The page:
The Feasibility, Acceptability, and Initial Efficacy of a Remotely Delivered, Financial-Incentive Intervention to Initiate Vaping Abstinence in Young Adults
Raiff BR, Newman ST, Upton CR & Burrows CA. (2022). The feasibility, acceptability, and initial efficacy of a remotely delivered, financial-incentive intervention to initiate vaping abstinence in young adults. Experimental and Clinical Psychopharmacology, 30(5), 632–641. https://doi.org/10.1037/pha0000468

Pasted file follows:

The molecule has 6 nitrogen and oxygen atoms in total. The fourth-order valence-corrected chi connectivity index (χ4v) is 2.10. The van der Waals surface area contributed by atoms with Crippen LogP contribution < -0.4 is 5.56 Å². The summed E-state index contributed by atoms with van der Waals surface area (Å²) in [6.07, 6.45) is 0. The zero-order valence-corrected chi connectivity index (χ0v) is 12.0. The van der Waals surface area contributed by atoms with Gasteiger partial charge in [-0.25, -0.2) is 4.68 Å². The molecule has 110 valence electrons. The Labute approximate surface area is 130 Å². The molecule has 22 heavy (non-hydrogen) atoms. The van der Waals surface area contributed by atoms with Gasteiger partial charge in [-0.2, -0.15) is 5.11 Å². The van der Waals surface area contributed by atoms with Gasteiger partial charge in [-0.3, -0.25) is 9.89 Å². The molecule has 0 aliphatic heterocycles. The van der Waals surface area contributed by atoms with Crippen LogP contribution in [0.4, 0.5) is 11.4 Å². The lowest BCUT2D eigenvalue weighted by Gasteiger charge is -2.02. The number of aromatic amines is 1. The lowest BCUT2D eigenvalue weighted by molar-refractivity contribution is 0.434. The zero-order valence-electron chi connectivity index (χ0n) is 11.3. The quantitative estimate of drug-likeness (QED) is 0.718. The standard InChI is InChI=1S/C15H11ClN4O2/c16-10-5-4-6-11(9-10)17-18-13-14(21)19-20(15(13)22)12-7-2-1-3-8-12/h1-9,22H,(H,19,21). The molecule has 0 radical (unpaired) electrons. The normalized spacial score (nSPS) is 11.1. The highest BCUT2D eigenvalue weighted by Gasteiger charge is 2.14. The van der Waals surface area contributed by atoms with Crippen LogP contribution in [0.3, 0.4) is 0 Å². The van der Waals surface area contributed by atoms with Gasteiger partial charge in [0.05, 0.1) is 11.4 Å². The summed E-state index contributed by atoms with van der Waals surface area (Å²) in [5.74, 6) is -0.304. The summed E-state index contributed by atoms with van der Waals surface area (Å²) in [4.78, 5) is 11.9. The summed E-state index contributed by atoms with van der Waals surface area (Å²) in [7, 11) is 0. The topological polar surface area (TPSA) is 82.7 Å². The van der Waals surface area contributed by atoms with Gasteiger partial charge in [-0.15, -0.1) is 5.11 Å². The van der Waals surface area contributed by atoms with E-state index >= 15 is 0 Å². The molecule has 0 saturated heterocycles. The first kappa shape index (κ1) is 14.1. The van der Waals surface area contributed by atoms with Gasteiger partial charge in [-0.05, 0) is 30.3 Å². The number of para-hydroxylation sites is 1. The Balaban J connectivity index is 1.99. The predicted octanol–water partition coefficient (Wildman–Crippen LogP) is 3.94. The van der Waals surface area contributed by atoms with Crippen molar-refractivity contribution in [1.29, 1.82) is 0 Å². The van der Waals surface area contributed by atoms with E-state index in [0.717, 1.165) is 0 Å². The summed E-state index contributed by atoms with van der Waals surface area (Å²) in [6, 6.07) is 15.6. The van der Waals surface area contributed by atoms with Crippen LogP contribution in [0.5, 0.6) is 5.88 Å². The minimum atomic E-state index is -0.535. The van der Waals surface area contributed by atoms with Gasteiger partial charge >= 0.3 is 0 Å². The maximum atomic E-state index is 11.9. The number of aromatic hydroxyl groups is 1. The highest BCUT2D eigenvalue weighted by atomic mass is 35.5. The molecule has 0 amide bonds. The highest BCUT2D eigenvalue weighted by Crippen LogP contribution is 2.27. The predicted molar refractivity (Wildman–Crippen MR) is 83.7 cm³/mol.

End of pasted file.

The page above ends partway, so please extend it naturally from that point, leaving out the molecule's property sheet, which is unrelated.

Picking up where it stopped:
This study investigated the feasibility, acceptability, and preliminary efficacy of a remotely delivered intervention with financial incentives to promote vaping abstinence among young adults. Participants were recruited via a university email listserv and were between 18-35 years old, reported current vaping, and a desire to quit vaping. Eight participants were enrolled, given home cotinine saliva test kits (NicAlert and iScreen), and asked to abstain from vaping for 14 days. Live video meetings were scheduled every other day and provided the opportunity for participants to share their quitting process and receive support and guidance. All participants earned financial rewards for submission of their cotinine tests and escalating bonus rewards (increasing by $5 for each subsequent negative sample) for each cotinine negative sample at baseline and during the 14-day study. At the end of the study, participants completed exit survey questions on vaping behavior change and acceptability of study procedures. All participants completed 100% of video calls and were abstinent from vaping during the 2-week treatment period. Participants reported high favorability scores for the intervention (9.75-10 out of 10) related to convenience, effectiveness to help quit vaping, and fairness, and would recommend the intervention to someone else. Results also showed that cotinine levels decreased as financial bonuses for negative tests increased. This study provides a promising, acceptable, and safe approach to helping people stop vaping for 2 weeks. Future research should focus on exploring strategies for long-term sustainability of incentive-based interventions for vaping abstinence.